Water cooling is no longer for just the enthusiasts. This is largely in part to the ease of installation and performance benefits. Water cooling not only provides for a quiet operation but allows overclocking with ease. Ditch your heatsink / fan for a radiator and pump and dissipate heat at much faster rates with these water cooling components. We carry all the hardware required to complete your build from blocks, radiators, and dyes to keep your PC chilled. By using a liquid cooler you take your cooling capabilities to the next level.
FAQ & Section Info
Why water cooling?
Typically air is the medium through which heat is dissipated in the common computer. This works for most computer users however air is a horrible conductor of heat. When performing resource intensive tasks the advantage of water cooling is apparent. The temperature of your components drop to such an extent that you are able to overclock comfortably. Though the benefits are not limited to just performance. Water cooled systems are far more quiet than their fan based counterparts.
How does water cooling work?
A watercooling system is comprised of four main components linked together via tubing in a loop. These components are the reservoir, pump, radiator, and block. The reservoir bleeds air from liquid and stores excess liquid. The block transfers heat generated from the component into the liquid. The pump then draws hot liquid through the system and into the radiator. Lastly, the radiator acts as a heat exchanger and is responsible for moving heat from liquid into the air. The combination of these components in a loop allows the liquid to be cooled at a much faster rate than air alone in a conventional fan/heatsink based system.
Does water cooling pose a risk to my components?
You are dealing with modifications so yes, there is a risk however they are minimal. Keep in mind you are dealing with liquid and in all cases, liquid and electronics don't play well together. The only concern you should have is of a leak which will affect your components. As frightening as that may be it is not common and is almost always a result of improper installation and user error rather than a manufacturer defect. As with any water cooling project it is good practice to perform a leak test for the first 24 hours of system uptime.
What is the average cost expense?
Depending on the type of loop you will be running. Typically you can expect closed loop coolers and all in one systems to range in the mid 100 dollar range. Things start to get more expensive when you build a custom loop however this is largely dependent on how large or elaborate the build will be. For a basic custom CPU loop you can expect a price of $300.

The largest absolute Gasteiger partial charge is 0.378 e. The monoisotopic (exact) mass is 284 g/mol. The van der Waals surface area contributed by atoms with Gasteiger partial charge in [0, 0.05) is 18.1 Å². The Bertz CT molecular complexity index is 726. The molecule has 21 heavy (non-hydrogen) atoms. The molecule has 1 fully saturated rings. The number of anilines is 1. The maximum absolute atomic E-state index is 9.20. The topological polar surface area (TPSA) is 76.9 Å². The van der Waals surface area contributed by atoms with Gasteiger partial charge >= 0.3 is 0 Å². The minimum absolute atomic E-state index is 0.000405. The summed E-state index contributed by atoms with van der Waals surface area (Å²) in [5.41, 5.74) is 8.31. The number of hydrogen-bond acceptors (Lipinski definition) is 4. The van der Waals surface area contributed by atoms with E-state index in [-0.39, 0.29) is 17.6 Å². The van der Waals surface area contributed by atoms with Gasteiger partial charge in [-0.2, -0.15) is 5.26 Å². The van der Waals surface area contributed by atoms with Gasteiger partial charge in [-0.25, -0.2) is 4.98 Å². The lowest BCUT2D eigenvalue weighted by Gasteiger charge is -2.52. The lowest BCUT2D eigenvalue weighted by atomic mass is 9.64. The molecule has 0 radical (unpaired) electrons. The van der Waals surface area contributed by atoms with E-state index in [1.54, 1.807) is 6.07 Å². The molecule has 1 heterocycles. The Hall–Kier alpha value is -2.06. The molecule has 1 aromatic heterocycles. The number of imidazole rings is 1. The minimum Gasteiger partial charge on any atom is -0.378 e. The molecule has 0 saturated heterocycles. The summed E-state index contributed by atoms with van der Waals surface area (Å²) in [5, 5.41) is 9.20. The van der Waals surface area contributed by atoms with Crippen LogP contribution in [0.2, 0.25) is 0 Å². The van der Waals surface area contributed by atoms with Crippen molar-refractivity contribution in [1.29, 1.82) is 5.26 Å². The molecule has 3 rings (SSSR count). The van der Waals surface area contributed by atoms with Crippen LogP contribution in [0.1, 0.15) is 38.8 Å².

How much will liquid cooling lower my temps?
This largely depends on how your system is built. In general you can expect to see temperature drops ranging from 5-20+ degrees lower than stock temperatures. We cannot stress enough that this is only for stock coolers. There may be aftermarket air coolers that come close to watercooling temps however noise levels will be much higher. The larger the radiator the lower the temperatures your build will yield.
What are the pros and cons of water cooling versus air cooling?
I will first start off by saying the pros will outweight the cons. Water cooling not only yield performance gains but can also double as an opportunity to improve your rigs aesthetic appeal. Heat is the main killer for components and watercooling will dissipate that heat much faster than a tradional air cooler. There are two main cons to watercooling. The first is the expense, builds can be just as expensive as they are satisfying (refer to question #4). There is always the potential for a leak to damage your system however this is mostly due to user error rather than part failure.
How did water cooling start?
Water cooling started out mainly for cooling large mainframe computers and servers where traditional air cooling couldn't provide sufficient cooling to the core components. Since that time, however, water cooling has taken off in desktop computers as a way to cool your processor enough to be able to push your overclocking further.
How much does it cost to build a water cooling loop?
Custom built Water cooling loops can range anywhere from $200 - $1000 on average depending on who is choosing the
parts and how high-end you want to go. There are so many configuration options to choose from because the options
are limitless as far as what parts you want to use, colors, brand names, quality, etc.
Why should I build my own watercooling loop vs. purchasing a kit?
The main reason to build your own loop is that you can fully customize and future-proof your loop to match all your
hardware & specifications. With a custom loop you have all the flexibility to add or subtract parts that you won't
get in a sealed closed loop cooler. If you want options in the expansion of your loop such as tying in your
graphics card(s), a custom loop is the way to go. Custom loops give you the power to expand / upgrade your setup as
you change parts in your system.